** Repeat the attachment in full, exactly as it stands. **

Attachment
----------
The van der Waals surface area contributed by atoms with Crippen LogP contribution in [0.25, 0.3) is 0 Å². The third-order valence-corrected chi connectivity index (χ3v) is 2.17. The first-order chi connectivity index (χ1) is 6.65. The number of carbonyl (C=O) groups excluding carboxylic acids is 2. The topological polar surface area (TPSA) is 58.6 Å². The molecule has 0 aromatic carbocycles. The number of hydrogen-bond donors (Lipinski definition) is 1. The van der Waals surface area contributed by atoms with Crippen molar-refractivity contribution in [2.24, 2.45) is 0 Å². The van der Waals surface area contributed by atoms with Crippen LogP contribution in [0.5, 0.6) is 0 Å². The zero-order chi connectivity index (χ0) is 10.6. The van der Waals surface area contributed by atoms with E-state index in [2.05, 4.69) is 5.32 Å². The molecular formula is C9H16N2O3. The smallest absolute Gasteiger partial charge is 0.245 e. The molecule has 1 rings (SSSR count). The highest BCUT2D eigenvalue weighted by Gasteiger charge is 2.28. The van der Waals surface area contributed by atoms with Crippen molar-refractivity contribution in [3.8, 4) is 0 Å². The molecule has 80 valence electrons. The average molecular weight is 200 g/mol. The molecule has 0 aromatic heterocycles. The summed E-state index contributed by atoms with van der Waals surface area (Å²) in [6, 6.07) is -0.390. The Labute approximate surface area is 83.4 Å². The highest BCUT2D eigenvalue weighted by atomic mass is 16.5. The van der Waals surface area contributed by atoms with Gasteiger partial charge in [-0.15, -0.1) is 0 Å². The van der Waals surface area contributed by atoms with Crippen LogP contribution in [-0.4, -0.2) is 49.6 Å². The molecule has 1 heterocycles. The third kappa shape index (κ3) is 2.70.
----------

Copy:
The van der Waals surface area contributed by atoms with Crippen LogP contribution in [0.25, 0.3) is 0 Å². The third-order valence-corrected chi connectivity index (χ3v) is 2.17. The first-order chi connectivity index (χ1) is 6.65. The number of carbonyl (C=O) groups excluding carboxylic acids is 2. The topological polar surface area (TPSA) is 58.6 Å². The molecule has 0 aromatic carbocycles. The number of hydrogen-bond donors (Lipinski definition) is 1. The van der Waals surface area contributed by atoms with Crippen molar-refractivity contribution in [2.24, 2.45) is 0 Å². The van der Waals surface area contributed by atoms with Crippen LogP contribution in [0.5, 0.6) is 0 Å². The zero-order chi connectivity index (χ0) is 10.6. The van der Waals surface area contributed by atoms with E-state index in [2.05, 4.69) is 5.32 Å². The molecular formula is C9H16N2O3. The smallest absolute Gasteiger partial charge is 0.245 e. The molecule has 1 rings (SSSR count). The highest BCUT2D eigenvalue weighted by Gasteiger charge is 2.28. The van der Waals surface area contributed by atoms with Crippen molar-refractivity contribution in [3.8, 4) is 0 Å². The molecule has 80 valence electrons. The average molecular weight is 200 g/mol. The molecule has 0 aromatic heterocycles. The summed E-state index contributed by atoms with van der Waals surface area (Å²) in [6, 6.07) is -0.390. The Labute approximate surface area is 83.4 Å². The highest BCUT2D eigenvalue weighted by atomic mass is 16.5. The van der Waals surface area contributed by atoms with Gasteiger partial charge in [-0.15, -0.1) is 0 Å². The van der Waals surface area contributed by atoms with Crippen LogP contribution in [-0.4, -0.2) is 49.6 Å². The molecule has 1 heterocycles. The third kappa shape index (κ3) is 2.70.